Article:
A newly discovered species of algae can cause potentially deadly infections in people, a new study says.
The new algae, Prototheca cutis, was discovered after scientists analyzed skin samples from a Japanese hospital patient, who had developed an ulcer as a result of the algae infection.
The researchers suspect P. cutis is found in soil and water everywhere on Earth, except Antarctica. Because the tiny organism is hardy enough to survive antiseptic treatments, such as chlorination, it thrives in sewage water and household waste—especially in rural areas.
The Japanese patient, who was successfully treated, is the only known P. cutis victim.
But study leader Koichi Makimura, a medical mycologist at Tokyo's Teiko University, suspects that the newfound species acts much like related types of harmful microalgae—single-celled organisms found in waters worldwide.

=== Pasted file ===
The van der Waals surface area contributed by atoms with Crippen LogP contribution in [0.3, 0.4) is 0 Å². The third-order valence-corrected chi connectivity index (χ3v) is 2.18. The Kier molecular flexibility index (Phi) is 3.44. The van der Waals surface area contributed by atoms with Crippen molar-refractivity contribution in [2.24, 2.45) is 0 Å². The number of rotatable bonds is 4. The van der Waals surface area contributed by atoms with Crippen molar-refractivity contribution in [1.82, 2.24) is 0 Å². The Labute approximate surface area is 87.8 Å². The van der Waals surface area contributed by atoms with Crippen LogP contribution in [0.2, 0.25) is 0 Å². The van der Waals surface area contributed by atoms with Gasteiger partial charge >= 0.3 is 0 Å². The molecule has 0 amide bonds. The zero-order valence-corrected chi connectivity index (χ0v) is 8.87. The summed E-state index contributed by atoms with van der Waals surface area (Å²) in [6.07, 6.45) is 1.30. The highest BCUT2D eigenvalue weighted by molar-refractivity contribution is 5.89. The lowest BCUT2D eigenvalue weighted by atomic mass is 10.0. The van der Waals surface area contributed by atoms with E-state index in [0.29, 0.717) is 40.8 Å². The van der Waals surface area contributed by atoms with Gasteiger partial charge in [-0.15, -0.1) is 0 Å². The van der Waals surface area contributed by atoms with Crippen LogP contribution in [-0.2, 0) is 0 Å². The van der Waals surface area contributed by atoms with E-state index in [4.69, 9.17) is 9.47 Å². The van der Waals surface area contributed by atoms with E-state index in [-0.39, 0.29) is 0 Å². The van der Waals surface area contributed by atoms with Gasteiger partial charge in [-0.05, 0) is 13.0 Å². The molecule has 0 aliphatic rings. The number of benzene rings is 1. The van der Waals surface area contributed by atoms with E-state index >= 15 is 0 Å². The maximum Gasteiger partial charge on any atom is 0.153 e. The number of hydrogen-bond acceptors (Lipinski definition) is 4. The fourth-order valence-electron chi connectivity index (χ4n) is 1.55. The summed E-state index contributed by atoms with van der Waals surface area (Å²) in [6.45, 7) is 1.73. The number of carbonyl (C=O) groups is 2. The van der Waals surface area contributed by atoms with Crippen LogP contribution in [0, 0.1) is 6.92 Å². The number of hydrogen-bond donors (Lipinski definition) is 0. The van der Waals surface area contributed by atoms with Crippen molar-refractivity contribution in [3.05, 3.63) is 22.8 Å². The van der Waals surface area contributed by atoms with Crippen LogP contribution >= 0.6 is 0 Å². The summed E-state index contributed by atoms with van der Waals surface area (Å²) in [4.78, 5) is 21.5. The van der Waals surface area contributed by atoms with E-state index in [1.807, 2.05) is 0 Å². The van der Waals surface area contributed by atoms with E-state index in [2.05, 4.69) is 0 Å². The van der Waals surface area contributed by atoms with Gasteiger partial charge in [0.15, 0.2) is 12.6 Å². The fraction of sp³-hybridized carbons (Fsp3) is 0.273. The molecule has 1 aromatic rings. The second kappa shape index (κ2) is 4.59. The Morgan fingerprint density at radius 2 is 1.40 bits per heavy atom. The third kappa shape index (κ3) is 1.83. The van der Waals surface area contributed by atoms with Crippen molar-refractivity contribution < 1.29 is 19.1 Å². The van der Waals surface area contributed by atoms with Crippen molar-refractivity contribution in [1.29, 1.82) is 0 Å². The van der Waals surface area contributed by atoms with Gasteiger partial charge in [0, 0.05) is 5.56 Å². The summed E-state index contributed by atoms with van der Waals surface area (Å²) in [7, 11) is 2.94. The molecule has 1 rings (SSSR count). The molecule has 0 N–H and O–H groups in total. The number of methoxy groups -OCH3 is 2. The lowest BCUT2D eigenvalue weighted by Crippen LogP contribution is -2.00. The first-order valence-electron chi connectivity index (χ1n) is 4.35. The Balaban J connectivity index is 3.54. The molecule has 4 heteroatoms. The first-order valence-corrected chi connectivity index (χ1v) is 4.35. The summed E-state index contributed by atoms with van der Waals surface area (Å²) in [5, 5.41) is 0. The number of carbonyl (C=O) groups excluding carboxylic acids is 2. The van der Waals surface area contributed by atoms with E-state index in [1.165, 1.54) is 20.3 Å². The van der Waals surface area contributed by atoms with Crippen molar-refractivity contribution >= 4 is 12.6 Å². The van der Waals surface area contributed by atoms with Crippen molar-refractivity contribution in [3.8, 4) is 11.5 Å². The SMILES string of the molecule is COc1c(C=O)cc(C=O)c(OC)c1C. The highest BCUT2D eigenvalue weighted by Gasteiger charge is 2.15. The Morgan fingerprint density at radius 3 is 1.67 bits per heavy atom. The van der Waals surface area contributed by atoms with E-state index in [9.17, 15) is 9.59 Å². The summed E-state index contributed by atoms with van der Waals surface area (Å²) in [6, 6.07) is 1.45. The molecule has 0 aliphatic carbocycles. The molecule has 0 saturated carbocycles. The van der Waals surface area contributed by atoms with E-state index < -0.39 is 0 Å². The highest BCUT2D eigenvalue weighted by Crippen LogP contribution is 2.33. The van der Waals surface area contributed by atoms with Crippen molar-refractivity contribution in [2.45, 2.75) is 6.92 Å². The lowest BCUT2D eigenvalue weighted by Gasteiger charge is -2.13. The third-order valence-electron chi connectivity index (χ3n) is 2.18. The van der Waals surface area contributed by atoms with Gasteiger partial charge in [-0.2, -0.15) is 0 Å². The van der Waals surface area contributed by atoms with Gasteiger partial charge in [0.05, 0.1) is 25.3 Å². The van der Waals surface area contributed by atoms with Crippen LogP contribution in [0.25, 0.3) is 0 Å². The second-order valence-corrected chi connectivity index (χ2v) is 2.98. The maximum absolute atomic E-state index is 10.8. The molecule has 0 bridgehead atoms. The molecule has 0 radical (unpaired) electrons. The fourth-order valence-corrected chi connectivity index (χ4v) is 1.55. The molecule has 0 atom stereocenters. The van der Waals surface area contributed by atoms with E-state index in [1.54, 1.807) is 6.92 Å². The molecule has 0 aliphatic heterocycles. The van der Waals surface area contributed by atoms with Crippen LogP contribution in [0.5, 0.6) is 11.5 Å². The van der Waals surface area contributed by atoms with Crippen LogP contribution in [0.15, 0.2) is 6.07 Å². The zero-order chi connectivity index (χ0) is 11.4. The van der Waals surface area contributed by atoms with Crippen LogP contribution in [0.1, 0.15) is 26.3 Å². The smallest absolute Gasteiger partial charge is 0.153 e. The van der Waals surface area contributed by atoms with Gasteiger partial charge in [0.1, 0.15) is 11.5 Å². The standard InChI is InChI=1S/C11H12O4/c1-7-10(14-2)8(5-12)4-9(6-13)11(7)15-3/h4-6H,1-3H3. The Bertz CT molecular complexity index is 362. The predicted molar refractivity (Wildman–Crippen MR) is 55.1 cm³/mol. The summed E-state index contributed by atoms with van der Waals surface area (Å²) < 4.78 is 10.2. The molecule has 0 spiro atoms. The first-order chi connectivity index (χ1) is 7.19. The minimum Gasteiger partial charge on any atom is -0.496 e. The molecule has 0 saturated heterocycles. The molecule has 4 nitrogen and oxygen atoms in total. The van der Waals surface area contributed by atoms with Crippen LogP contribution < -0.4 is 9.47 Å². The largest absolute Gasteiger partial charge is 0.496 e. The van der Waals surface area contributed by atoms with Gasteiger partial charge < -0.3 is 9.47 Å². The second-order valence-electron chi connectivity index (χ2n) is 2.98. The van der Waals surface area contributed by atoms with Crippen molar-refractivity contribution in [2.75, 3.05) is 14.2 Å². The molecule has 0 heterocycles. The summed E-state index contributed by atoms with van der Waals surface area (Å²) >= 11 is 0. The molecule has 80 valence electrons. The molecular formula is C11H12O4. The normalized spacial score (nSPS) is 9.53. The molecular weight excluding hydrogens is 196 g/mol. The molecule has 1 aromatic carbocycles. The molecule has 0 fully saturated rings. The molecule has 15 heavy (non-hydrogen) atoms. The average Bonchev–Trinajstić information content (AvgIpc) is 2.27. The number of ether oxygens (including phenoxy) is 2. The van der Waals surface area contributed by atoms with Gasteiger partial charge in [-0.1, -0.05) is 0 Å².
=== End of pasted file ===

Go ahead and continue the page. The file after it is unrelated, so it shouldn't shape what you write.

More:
If so, P. cutis can enter an open wound—for example, through exposure to contaminated water—and create inflammations or ulcers in a person's arm, leg, or face. The lesions progress slowly, sometimes taking two weeks or more to develop, Makimura said by email.
Similar microalgae infections have also been reported in cattle, deer, dogs, and cats, he added.
Rare Infection Lacks Effective Treatment
In severe cases, microalgae infections can progress into potentially fatal septicemia—microbes in the blood—or meningitis, an inflammation of the tissue around the brain and spinal cord.
Such reactions usually occur in weakened hospitalized patients, according to the study. (Explore the human body.)
Because microalgae infections are rare, treatment options are scarce, Makimura said. (Related: "Drug-Resistant Staph Infection Spreads to Gyms, Day Care.")
For now, antifungal medications are the only available drugs. Even though the algae is not a fungus, antifungals have been shown to cure 59 percent of patients with the most severe microalgae infections, he said.
Patients that can't be cured die from the most extreme infections, he said.
Still, most of the world's microalgae are "usually harmless," Makimura added, making the new species, P. cutis, an "important and interesting subject" of study.
Findings appear in the May issue of the International Journal of Systematic and Evolutionary Microbiology.